A year and a half later, we got the second half of the story where Nasrin then goes into a theater herself to see a production that’s dedicated both to that young woman who died, and to Nasrin. And you see the play actually produced, Nasrin talking about it, and the applause for both of them. But the separation between the two halves of that story was about a year and a half. The second part of it had actually been lost when Nasrin was arrested and only found after her husband, Reza Khandan, who had also been arrested, was finally released from prison. So that’s not the usual process.
AD: One question I had when watching the film was whether Nasrin knew that this footage taken of her was being used for documentary purposes. Or was it just that she decided she wanted to document pieces of her life and it just happened that it was turned into a film afterwards?
Marcia Ross: No, and can I just add that we’ve since learned a little bit of Farsi, but we don’t speak Farsi. So, we would get the footage, we’d be watching it, and Jeff would be transcoding it. And then through our translators we would learn what was being said—after we’d actually had somewhat of an emotional experience watching it.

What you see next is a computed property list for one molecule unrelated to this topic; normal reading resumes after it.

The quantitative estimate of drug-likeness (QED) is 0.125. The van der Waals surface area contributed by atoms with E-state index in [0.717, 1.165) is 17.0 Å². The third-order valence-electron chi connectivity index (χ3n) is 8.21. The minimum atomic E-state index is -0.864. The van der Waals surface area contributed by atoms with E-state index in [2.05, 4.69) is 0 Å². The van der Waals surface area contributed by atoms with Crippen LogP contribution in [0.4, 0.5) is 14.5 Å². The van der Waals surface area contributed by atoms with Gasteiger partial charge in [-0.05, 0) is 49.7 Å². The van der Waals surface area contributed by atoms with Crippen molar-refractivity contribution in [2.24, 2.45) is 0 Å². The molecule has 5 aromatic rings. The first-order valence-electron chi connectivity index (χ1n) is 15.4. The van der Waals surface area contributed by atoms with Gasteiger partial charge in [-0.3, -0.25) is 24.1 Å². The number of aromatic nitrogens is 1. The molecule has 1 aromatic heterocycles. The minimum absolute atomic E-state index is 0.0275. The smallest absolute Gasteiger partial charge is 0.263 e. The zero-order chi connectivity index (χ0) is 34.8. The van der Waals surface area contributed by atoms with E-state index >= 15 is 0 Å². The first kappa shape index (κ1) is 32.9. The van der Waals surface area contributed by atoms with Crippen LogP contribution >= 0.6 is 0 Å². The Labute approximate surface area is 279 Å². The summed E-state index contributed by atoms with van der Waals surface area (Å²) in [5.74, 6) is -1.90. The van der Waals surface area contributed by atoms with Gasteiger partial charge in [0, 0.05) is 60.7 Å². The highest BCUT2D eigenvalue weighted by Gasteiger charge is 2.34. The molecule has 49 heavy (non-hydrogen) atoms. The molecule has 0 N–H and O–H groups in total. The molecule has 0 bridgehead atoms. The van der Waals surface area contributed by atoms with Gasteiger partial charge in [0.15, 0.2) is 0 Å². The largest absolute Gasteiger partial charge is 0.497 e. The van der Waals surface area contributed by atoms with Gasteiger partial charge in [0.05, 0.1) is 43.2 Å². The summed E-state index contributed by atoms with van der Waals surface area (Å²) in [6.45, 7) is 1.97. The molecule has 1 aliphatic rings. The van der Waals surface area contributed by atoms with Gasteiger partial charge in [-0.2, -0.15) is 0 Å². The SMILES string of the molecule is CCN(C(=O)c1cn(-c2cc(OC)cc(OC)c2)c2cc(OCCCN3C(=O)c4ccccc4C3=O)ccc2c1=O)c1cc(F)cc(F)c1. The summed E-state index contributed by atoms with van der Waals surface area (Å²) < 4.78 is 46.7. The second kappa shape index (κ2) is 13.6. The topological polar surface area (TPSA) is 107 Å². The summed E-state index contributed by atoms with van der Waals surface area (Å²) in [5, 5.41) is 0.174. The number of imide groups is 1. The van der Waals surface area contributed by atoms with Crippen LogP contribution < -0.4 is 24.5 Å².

Jeff had made a film called Education Under Fire  about the persecution of the Baha’i faith in Iran, about 10 years ago and he came across Nasrin at that time because she defends people of the Baha’i faith who are treated as criminals and can’t really be educated in the country. And this really made an impression on him, the idea of people of a different faith, helping their neighbors in a very serious and difficult situation could potentially put them in jail.
We were finishing our last film about the Broadway Theater and Terrence McNally [Terrence McNally: Every Act of Life]. And we started doing a little more research on Nasrin, then through a mutual introduction, we reached out to her and asked her if she’d be interested in having a film made about her. We had a lot of conversations with her, because of course, one of our biggest concerns was about the personal safety of the family. We really didn’t want to do anything that could, in any way, cause them to be arrested or brought in by the authorities.